I've never been more eager to get on Route 7 than I was the following morning with the Cayman. Growing up in Vermont, I've made that trip more times than I care to count and, while it's a lovely drive, it isn't the most exciting. I've also never taken so many deliberate detours along the way, but if ever I saw a twisty, unplowed road cutting off to the right or left, I just couldn't resist.
With the mechanical LSD and appropriate tires, the Cayman T was a real joy on packed snow, ice and the many other conditions I encountered along the way. Grip was genuinely impressive and, with Porsche's many stability and traction control systems enabled, the thing was surprisingly easy to keep pointed in the right direction. Even downhill braking on slick surfaces, usually a pucker-inducing moment in rear- and mid-engined cars, was a breeze.
There was more fun to be had with the nannies off. Unbridled, the Cayman T actually became more predictable. Slipping and sliding and kicking up enough of a rooster tail to make a Ski-Doo jealous, the Cayman T was a handful, but on the playful side rather than the fearful. The light steering never got in my way, the crisp shifter rewarded every next gear, but I have to say I found the throttle response lacking. The turbo lag on that 2.0-liter never bothered me much in the dry, but it was far more apparent here. Balancing a sliding, rear-drive car requires precise throttle application and it just wasn't quite there.
But that didn't really hamper my joy. I had so much fun on the drive up that I was actually a bit sad to get to the parking lot at the ski resort, though the many smiles and thumbs-up from the other early birds lifted my spirits enough to get over the chore of strapping on boots and gear in such a tiny thing.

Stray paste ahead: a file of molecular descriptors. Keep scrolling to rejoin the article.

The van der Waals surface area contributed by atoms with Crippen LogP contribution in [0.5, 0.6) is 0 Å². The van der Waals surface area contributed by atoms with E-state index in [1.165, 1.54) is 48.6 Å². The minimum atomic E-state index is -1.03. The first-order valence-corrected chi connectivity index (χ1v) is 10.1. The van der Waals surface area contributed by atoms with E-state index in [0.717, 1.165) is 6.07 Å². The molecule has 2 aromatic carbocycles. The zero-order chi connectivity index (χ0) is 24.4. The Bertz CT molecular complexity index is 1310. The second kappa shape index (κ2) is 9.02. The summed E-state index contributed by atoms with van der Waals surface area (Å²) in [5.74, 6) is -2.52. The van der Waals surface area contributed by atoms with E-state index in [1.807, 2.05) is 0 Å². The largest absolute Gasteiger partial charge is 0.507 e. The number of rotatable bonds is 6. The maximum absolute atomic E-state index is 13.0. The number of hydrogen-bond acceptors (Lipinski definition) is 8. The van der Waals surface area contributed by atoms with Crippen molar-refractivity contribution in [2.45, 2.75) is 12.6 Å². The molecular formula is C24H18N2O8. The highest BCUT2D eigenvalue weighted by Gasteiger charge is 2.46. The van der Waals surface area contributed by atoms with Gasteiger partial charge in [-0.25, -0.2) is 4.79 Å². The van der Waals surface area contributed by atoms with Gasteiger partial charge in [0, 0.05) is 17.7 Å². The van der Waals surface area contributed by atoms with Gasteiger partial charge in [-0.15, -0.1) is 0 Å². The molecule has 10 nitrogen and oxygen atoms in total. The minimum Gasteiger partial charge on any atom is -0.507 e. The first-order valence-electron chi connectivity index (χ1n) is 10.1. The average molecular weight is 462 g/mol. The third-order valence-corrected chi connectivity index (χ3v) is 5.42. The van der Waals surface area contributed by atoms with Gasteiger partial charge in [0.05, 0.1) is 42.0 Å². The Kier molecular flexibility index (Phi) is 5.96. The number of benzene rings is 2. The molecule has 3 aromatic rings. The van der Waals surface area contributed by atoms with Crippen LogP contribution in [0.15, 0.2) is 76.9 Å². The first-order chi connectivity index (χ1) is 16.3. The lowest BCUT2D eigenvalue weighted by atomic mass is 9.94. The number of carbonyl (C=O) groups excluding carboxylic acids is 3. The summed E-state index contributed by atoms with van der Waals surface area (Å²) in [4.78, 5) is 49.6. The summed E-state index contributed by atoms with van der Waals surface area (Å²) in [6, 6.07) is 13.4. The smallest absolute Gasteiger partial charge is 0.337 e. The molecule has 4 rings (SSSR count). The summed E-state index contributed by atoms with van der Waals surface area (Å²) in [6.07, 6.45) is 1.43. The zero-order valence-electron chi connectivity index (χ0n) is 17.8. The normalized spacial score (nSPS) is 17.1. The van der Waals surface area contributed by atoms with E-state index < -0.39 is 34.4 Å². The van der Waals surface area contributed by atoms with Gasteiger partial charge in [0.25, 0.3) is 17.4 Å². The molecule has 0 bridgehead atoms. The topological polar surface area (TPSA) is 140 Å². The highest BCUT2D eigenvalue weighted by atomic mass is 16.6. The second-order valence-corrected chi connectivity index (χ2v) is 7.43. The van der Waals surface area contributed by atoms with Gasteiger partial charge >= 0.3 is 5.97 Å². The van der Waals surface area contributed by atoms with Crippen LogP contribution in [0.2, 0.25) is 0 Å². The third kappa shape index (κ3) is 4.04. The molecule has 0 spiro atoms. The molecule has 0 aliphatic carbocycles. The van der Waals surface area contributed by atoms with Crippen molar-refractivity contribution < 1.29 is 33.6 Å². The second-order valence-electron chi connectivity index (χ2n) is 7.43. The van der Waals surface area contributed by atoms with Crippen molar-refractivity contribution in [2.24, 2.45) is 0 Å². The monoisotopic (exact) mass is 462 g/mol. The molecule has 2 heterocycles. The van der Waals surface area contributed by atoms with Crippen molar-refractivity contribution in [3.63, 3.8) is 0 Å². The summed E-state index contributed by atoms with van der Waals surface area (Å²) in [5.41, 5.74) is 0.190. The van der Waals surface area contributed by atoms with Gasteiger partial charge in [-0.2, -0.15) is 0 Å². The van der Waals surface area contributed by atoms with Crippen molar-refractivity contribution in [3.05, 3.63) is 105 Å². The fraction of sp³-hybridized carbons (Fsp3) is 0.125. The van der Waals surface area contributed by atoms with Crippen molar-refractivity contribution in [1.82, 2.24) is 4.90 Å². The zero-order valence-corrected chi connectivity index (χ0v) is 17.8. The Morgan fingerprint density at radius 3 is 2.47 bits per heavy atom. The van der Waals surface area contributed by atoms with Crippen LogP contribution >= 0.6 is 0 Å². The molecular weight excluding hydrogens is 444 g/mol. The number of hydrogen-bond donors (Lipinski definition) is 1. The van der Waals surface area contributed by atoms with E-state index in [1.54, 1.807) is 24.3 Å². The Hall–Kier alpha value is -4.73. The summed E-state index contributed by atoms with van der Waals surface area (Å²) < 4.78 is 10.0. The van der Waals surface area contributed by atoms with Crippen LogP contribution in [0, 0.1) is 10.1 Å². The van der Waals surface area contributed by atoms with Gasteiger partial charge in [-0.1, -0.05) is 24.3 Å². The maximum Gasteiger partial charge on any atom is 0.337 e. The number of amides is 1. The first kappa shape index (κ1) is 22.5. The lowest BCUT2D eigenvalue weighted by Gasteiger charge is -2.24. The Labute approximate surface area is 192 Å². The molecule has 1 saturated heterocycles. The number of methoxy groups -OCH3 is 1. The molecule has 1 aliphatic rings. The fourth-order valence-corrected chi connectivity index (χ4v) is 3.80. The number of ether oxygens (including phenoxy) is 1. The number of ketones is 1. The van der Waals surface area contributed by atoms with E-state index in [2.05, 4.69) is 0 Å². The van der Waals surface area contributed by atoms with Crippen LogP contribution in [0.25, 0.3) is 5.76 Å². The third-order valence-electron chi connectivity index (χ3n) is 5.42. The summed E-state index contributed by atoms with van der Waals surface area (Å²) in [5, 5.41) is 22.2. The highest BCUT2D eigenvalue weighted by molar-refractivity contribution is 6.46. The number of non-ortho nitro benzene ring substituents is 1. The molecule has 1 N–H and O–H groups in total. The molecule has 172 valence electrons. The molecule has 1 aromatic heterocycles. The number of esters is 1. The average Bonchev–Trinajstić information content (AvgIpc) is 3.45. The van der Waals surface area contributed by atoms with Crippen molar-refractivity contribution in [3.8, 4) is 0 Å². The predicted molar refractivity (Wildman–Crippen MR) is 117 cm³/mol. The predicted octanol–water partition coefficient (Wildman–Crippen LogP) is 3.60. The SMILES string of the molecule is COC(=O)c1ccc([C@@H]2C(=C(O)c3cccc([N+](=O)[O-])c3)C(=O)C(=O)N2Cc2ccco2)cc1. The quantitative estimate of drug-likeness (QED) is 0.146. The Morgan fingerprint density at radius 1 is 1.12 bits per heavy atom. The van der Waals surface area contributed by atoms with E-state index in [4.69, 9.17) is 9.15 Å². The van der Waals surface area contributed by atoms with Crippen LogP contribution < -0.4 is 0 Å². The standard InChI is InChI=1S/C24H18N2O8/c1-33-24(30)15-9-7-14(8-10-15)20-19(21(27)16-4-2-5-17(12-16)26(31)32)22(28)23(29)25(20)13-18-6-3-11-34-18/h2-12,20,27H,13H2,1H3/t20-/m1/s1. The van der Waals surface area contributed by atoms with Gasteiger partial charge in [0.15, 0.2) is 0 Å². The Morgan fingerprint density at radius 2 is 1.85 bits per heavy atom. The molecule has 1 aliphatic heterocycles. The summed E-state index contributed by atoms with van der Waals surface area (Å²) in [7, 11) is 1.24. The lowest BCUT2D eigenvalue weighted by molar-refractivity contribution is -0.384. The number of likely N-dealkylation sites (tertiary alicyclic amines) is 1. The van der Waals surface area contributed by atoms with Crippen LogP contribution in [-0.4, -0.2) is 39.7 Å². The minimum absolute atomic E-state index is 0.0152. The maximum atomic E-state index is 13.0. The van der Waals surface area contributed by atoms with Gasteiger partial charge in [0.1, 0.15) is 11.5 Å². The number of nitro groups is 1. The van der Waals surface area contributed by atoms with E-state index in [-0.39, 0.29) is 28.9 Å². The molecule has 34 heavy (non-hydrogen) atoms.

And what about the other practicalities of the day? Well, those seat heaters are definitely worth the premium, but the lack of a heated wheel to match is unfortunate. Likewise, the front defroster struggled at times to keep the windshield free and clear, and I can't believe Porsche still won't enablein its cars, but in the grand scheme these are foibles, not flaws.
And the SeaSucker? Once I learned to trust it I really loved it. My biggest concern was that there's no way to lock it to the car. Any ill-intended passer-by could just lift a corner on those suction cups and walk away with the whole thing. It's easy enough to secure inside the car, but assuming your roof is covered in road grime, as it will be this time of year, you'll need to do a little cleaning before sticking the rack back on for the return trip. That's no fun when it's this cold. But still, were I in the lucky position to run a Cayman through four seasons, I would consider a SeaSucker a necessary accessory.
Despite acres of corduroy and good conditions, I confess I cut my time on the slopes short that day. Every time I got to the lifts I saw the red Cayman T sitting there in the lot, waiting. After just a handful of runs the siren call became irresistible. So, I threw my board back on the roof and headed home, finding another series of slippy detours along the way.